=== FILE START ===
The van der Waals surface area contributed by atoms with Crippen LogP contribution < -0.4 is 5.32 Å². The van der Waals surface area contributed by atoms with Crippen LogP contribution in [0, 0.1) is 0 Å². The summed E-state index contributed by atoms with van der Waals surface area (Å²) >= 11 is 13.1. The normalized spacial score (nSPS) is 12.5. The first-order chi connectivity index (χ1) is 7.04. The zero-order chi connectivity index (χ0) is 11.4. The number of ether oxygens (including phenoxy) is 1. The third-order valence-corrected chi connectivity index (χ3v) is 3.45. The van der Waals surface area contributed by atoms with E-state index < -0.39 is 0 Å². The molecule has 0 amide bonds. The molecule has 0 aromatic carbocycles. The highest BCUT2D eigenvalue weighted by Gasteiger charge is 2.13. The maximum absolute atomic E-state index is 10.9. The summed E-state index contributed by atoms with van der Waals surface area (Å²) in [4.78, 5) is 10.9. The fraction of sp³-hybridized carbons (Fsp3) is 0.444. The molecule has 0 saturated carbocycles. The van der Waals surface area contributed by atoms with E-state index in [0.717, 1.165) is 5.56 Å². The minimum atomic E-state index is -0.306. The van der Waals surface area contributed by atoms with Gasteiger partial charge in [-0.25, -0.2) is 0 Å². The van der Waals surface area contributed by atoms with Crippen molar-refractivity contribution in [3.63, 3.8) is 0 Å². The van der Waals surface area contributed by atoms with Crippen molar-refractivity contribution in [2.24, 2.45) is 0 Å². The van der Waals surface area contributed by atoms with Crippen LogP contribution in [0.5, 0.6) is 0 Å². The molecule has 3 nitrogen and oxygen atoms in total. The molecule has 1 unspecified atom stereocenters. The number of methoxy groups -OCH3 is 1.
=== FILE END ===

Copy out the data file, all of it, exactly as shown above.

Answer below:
The van der Waals surface area contributed by atoms with Crippen LogP contribution < -0.4 is 5.32 Å². The van der Waals surface area contributed by atoms with Crippen LogP contribution in [0, 0.1) is 0 Å². The summed E-state index contributed by atoms with van der Waals surface area (Å²) >= 11 is 13.1. The normalized spacial score (nSPS) is 12.5. The first-order chi connectivity index (χ1) is 7.04. The zero-order chi connectivity index (χ0) is 11.4. The number of ether oxygens (including phenoxy) is 1. The third-order valence-corrected chi connectivity index (χ3v) is 3.45. The van der Waals surface area contributed by atoms with E-state index < -0.39 is 0 Å². The molecule has 0 amide bonds. The molecule has 0 aromatic carbocycles. The highest BCUT2D eigenvalue weighted by Gasteiger charge is 2.13. The maximum absolute atomic E-state index is 10.9. The summed E-state index contributed by atoms with van der Waals surface area (Å²) in [4.78, 5) is 10.9. The fraction of sp³-hybridized carbons (Fsp3) is 0.444. The molecule has 0 saturated carbocycles. The van der Waals surface area contributed by atoms with E-state index in [0.717, 1.165) is 5.56 Å². The minimum atomic E-state index is -0.306. The van der Waals surface area contributed by atoms with Gasteiger partial charge in [-0.25, -0.2) is 0 Å². The van der Waals surface area contributed by atoms with Crippen molar-refractivity contribution in [3.63, 3.8) is 0 Å². The van der Waals surface area contributed by atoms with Crippen molar-refractivity contribution in [2.24, 2.45) is 0 Å². The van der Waals surface area contributed by atoms with Crippen LogP contribution in [0.5, 0.6) is 0 Å². The molecule has 3 nitrogen and oxygen atoms in total. The molecule has 1 unspecified atom stereocenters. The number of methoxy groups -OCH3 is 1.